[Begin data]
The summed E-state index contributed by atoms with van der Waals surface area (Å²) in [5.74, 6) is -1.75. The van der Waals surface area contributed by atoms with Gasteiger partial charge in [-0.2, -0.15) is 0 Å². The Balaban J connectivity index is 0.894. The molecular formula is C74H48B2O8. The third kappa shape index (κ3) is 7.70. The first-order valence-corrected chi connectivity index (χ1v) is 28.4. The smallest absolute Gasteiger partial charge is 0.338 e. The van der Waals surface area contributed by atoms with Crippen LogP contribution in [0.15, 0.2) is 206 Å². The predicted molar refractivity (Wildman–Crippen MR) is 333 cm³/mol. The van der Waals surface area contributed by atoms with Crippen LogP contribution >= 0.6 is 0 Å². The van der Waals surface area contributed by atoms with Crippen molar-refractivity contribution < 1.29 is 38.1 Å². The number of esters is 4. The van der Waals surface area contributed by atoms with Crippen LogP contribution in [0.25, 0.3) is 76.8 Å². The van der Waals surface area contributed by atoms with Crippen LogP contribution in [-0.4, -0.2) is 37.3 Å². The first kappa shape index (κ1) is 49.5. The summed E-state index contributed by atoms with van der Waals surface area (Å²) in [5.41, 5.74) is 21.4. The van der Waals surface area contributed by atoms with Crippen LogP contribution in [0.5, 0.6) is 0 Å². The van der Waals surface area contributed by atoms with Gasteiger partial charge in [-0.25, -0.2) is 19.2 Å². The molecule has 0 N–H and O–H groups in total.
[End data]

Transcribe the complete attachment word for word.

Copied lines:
The summed E-state index contributed by atoms with van der Waals surface area (Å²) in [5.74, 6) is -1.75. The van der Waals surface area contributed by atoms with Gasteiger partial charge in [-0.2, -0.15) is 0 Å². The Balaban J connectivity index is 0.894. The molecular formula is C74H48B2O8. The third kappa shape index (κ3) is 7.70. The first-order valence-corrected chi connectivity index (χ1v) is 28.4. The smallest absolute Gasteiger partial charge is 0.338 e. The van der Waals surface area contributed by atoms with Crippen LogP contribution in [0.15, 0.2) is 206 Å². The predicted molar refractivity (Wildman–Crippen MR) is 333 cm³/mol. The van der Waals surface area contributed by atoms with Crippen LogP contribution >= 0.6 is 0 Å². The van der Waals surface area contributed by atoms with Crippen molar-refractivity contribution < 1.29 is 38.1 Å². The number of esters is 4. The van der Waals surface area contributed by atoms with Crippen LogP contribution in [0.25, 0.3) is 76.8 Å². The van der Waals surface area contributed by atoms with Crippen LogP contribution in [-0.4, -0.2) is 37.3 Å². The first kappa shape index (κ1) is 49.5. The summed E-state index contributed by atoms with van der Waals surface area (Å²) in [5.41, 5.74) is 21.4. The van der Waals surface area contributed by atoms with Crippen LogP contribution in [0.5, 0.6) is 0 Å². The van der Waals surface area contributed by atoms with Gasteiger partial charge in [-0.25, -0.2) is 19.2 Å². The molecule has 0 N–H and O–H groups in total.